Around the World... One Journey at a Time. Around the World... One Journey at a Time.

Glacier N.P. & Pacific Northwest

by Kathy 15. February 2011 17:26

Back to Glacier National Park & Pacific Northwest Index Page

<< Washington: The Omak Stampede | Mt. Rainier National Park >>


Washington—Dry Falls

Every once in a while, we come across a place that is astounding in its historical or geological significance, and yet we weren’t even aware that it existed. We are flabbergasted, asking ourselves, “Why have we never heard of this place before?!”

Cahokia Mounds, near St. Louis, was one of those places. We encountered another on this trip--Dry Falls in central Washington.

Here was the site of THE largest waterfall that had ever existed in the world—3 ½ miles long, and 400 feet high.

Granted, there is no longer any water cascading down the rocky cliffs. Yet we still found the site to be impressive. Here is a panoramic view from the overlook near the Dry Falls Visitor Center, starting from the left and sweeping to the right:

This waterfall skeleton was created about 13,000 to 20,000 years ago, when glacial ice covered portions of Washington, Idaho and Montana:

A huge finger of ice crept down and blocked the flow of water along the Clark Fork River in Idaho. The river had nowhere to go. It slowly backed up behind the ice dam, forming a massive lake (now called Glacial Lake Missoula) that was almost half a mile deep and stretched back over 200 miles into Montana.

The build-up of water put pressure on the ice dam, and eventually it burst, sending a catastrophic flood of water that buried portions of Idaho, Washington and Oregon under hundreds of feet of water. The water sped over the land at a rate of about 65 miles per hour, with a flow that was ten times the current of all the rivers in the world combined.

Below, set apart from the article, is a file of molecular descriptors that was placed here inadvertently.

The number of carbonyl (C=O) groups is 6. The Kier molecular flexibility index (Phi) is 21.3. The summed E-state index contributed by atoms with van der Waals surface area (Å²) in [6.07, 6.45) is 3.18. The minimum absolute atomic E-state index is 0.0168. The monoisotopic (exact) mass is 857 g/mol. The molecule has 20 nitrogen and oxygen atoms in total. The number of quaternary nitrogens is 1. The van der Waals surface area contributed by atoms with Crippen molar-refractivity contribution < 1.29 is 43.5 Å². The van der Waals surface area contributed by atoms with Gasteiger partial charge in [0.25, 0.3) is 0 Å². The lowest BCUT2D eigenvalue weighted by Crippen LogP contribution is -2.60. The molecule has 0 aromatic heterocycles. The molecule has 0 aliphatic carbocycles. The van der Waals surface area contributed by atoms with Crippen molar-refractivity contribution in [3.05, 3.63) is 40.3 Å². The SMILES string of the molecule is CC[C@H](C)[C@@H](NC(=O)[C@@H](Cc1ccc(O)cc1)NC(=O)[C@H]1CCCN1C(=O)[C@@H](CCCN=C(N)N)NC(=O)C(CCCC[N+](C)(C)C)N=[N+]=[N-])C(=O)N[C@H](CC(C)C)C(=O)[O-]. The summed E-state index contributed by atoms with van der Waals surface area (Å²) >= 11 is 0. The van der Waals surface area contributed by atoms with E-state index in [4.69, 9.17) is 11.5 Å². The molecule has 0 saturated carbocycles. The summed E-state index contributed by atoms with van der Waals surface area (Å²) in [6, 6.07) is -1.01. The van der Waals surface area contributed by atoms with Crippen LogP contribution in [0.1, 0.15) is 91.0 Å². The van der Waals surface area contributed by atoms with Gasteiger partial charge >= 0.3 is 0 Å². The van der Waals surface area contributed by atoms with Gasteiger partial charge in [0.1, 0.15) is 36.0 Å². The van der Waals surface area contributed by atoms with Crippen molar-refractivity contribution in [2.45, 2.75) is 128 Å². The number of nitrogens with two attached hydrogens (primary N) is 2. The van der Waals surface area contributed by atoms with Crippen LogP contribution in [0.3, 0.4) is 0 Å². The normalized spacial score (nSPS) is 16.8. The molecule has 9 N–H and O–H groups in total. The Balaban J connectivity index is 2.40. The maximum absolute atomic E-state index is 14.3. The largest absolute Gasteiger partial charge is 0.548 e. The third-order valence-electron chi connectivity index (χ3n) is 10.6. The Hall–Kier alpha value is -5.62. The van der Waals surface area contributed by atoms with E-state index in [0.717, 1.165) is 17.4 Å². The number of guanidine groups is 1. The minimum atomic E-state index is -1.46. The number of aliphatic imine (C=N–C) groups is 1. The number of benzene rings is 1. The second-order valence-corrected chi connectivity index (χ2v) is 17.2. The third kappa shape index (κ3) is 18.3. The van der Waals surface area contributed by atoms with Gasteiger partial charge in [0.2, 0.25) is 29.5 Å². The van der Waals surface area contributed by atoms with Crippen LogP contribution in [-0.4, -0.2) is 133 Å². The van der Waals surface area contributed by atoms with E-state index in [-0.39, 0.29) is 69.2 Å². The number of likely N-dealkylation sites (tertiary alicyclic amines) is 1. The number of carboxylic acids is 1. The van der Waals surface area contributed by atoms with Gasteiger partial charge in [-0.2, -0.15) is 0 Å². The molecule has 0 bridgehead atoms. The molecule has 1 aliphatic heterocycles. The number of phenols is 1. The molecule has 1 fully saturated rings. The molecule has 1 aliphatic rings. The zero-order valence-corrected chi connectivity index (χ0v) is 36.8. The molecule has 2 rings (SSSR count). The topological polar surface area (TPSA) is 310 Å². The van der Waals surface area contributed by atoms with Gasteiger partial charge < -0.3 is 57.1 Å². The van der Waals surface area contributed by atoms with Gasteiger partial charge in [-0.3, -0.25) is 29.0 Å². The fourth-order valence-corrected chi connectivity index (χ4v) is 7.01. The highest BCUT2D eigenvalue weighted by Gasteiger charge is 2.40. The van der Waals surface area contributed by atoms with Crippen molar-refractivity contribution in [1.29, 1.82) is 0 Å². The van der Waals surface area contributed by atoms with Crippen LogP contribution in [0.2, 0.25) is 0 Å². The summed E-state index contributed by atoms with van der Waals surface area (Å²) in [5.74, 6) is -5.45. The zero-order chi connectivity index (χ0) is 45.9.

This churning water roared toward the Pacific Ocean, ripping a deep channel into the earth, and carrying along soil, rocks, and anything else in its path. Deep canyons, called “coulees,” were gouged out of the earth in a sudden swoop. The biggest of the canyons is called “Grand Coulee”, which we had seen earlier on this trip on the day we visited the Grand Coulee Dam. The giant surge also deposited thirty-story mountains of gravel downstream and left 200-ton boulders far from their Rocky Mountain home. Moreover, the swirling flood waters sculpted 3-story high “ripple marks” that would perplex 20th century geologists.  

Eventually the ice dam reformed, the water built back up, and the dam broke again—over and over and over, for several thousand years.

An exhibit showed how the waterfall may have looked during the last flooding, about 13,000 years ago:

Another drawing showed how the falls may have looked as the waters were receding:

The glaciers gradually melted at the end of the latest Ice Age. With no more ice dams or floods, the waterfall was left high and dry.

The water flowing over the falls is believed to have been over 300 feet high (or 30 stories). That torrent would have towered far above Genevieve in the photo below.

We were fascinated to learn that the waterfall once began 15 miles south of here, at Soap Lake.

The blue waters of Soap Lake:

The powerful force of the pounding water had created deep plunge pools in Soap Lake and eroded away the base of the waterfall cliff. The resulting overhangs had collapsed over time, and the waterfall had gradually moved backwards, upstream, to its current spot.